In celebration of Black History Month, CNBC Invest in You is featuring weekly stories from CNBC contributors, including the lessons they’ve learned growing up, their advice to Black youth, their sources of inspiration, and how they are working to close the racial wealth gap.
Ivory Johnson, the founder of Delancey Wealth Management and a member of the CNBC Financial Advisor Council, is a proponent of following the basic tenets of capitalism, and he believes that if this was enforced in the US, the Black community would have an equal opportunity to create wealth.
One example of how the idea of a free market isn’t working: Black women are paid only 63 cents for every dollar a white man is paid.
“Our country can empower the African-American community financially by enforcing the basic tenants of capitalism,” Johnson said. “We’d like to be paid according to what the free markets are willing to bear,” he said.
Morgan Stanley estimates that racial housing inequality has cost nearly 800,000 jobs and five million people from owning homes. Assets like real estate should be fungible so that the value of the home isn’t impacted by who lives there.
“We’d like equal access to capital and the ability to enforce the terms of a contract in an equitable judicial system,” Johnson said. “We don’t need a leg up – life is hard for everybody. We’d just like a fair fight.”
As the co-founder and co-CEO of 2050 Wealth Partners, Rianka Dorsainvil advises small business owners and first-generation wealth creators. Her advice to current and future leaders:
“Co-create a collaborative environment with your team. Be a leader not just by title but also by example. And specifically to the Black leaders, continue to be yourself, unapologetically. No one is you and that is your power.”
Founder and chief investment officer of Odyssey Advisors, Jason Snipe is an active mentor and member of the board of trustees at the Catholic college-preparatory high school LaSalle Academy. He knows how important exposure to opportunities across the economy is for young adults.
“The most important thing we can do to change the financial future for African Americans is to expose us. We need to be exposed to all the industries that are out here. Experience is our greatest teacher. We cannot be what we cannot see.”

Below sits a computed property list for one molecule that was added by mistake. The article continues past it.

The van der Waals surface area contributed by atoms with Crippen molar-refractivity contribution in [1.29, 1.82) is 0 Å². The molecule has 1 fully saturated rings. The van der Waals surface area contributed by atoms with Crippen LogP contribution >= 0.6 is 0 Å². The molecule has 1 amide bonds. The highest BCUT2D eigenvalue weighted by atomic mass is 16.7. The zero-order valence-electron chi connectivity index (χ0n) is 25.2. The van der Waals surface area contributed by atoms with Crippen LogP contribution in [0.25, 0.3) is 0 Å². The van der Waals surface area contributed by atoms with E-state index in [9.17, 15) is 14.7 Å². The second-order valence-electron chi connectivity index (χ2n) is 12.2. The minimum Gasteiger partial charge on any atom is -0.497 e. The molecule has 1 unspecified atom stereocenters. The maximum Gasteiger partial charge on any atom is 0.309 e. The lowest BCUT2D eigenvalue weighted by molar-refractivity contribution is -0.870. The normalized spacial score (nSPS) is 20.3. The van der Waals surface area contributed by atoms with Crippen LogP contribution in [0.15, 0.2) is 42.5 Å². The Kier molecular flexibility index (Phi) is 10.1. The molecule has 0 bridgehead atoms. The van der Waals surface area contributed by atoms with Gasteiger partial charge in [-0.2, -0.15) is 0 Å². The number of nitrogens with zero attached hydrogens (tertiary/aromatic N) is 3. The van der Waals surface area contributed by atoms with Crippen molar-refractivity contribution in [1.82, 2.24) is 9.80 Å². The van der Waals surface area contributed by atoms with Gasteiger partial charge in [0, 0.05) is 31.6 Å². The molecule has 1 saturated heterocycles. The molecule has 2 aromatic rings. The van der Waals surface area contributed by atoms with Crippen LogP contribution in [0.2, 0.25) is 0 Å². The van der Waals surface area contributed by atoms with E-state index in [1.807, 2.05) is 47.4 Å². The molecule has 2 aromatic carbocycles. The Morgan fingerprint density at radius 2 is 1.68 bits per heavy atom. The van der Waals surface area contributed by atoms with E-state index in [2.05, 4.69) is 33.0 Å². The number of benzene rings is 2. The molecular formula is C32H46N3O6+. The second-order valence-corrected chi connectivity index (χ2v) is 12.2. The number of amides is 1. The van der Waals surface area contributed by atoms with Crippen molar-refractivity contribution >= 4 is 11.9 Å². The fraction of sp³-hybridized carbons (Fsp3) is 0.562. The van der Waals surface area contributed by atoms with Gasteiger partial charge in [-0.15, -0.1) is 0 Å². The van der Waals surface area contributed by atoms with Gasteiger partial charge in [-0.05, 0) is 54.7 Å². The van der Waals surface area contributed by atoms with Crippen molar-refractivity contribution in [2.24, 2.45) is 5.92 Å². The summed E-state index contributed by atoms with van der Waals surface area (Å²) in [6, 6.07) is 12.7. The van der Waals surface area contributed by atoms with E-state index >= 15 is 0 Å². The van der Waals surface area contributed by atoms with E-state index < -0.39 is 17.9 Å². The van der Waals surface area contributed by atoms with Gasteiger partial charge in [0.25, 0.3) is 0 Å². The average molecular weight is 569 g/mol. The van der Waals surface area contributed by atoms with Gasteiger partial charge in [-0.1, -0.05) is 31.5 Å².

Tiffany McGhee launched her first business by cashing out her 401(k). McGhee knew it would be risky to leave the comfort and benefits of a corporate job for an entrepreneurial pursuit.
Now founder, CEO & CIO of Pivotal Advisors, she is the first African-American woman, and Afro-Latina, to have an institutional investment advisory firm. Growing her own business gave McGhee insights into how important support is.
“I think one thing that we can all do to change the financial future for the Black community is to support Black-owned businesses. I think representation does matter. It goes a long way to let people in our community know that they can do the exact same thing.”
Degas Wright, a former Captain in the United States Army, says outside of his family the biggest influence in his life was his time at the United States Military Academy at West Point. Today, he is the founder and CEO of Decatur Capital Management. During his time at West Point, Wright learned how impactful gaining exposure to the best can be, and he encourages business leaders make themselves available in the same way.
“I think other people can impact our communities through two ways. One – to promote personal finance in every school. The second thing, if you own a business or if you’re an executive at a business, hire a college intern to give them that exposure to the industry. Those are two things everyone that is listening can have an impact on.”
Join CNBC for a special LinkedIn Live event on February 24th with Sharon Epperson and trailblazing financial leaders. For more info and to register, go to cnbc.com/facesofchange
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